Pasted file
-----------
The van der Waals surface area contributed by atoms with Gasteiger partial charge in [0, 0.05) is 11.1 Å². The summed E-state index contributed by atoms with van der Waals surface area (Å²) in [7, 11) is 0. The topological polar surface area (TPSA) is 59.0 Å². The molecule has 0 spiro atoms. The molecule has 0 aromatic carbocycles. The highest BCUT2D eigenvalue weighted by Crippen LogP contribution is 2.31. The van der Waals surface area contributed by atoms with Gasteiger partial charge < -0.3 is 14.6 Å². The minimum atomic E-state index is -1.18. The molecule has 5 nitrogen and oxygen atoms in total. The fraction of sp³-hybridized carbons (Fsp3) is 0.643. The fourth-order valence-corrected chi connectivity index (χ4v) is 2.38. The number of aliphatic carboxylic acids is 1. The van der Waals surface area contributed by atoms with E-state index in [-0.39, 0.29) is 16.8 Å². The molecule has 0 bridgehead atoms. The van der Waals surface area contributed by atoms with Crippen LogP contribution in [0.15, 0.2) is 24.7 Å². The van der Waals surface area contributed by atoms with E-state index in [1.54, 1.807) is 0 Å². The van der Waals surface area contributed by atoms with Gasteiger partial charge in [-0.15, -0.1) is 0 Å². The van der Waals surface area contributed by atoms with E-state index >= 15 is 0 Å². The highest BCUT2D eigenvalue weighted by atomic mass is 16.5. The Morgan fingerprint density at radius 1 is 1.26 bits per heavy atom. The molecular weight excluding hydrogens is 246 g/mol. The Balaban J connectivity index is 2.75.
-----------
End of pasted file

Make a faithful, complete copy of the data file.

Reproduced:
The van der Waals surface area contributed by atoms with Gasteiger partial charge in [0, 0.05) is 11.1 Å². The summed E-state index contributed by atoms with van der Waals surface area (Å²) in [7, 11) is 0. The topological polar surface area (TPSA) is 59.0 Å². The molecule has 0 spiro atoms. The molecule has 0 aromatic carbocycles. The highest BCUT2D eigenvalue weighted by Crippen LogP contribution is 2.31. The van der Waals surface area contributed by atoms with Gasteiger partial charge < -0.3 is 14.6 Å². The minimum atomic E-state index is -1.18. The molecule has 5 nitrogen and oxygen atoms in total. The fraction of sp³-hybridized carbons (Fsp3) is 0.643. The fourth-order valence-corrected chi connectivity index (χ4v) is 2.38. The number of aliphatic carboxylic acids is 1. The van der Waals surface area contributed by atoms with E-state index in [-0.39, 0.29) is 16.8 Å². The molecule has 0 bridgehead atoms. The van der Waals surface area contributed by atoms with Crippen LogP contribution in [0.15, 0.2) is 24.7 Å². The van der Waals surface area contributed by atoms with E-state index in [1.54, 1.807) is 0 Å². The van der Waals surface area contributed by atoms with Gasteiger partial charge in [-0.15, -0.1) is 0 Å². The van der Waals surface area contributed by atoms with E-state index >= 15 is 0 Å². The highest BCUT2D eigenvalue weighted by atomic mass is 16.5. The Morgan fingerprint density at radius 1 is 1.26 bits per heavy atom. The molecular weight excluding hydrogens is 246 g/mol. The Balaban J connectivity index is 2.75.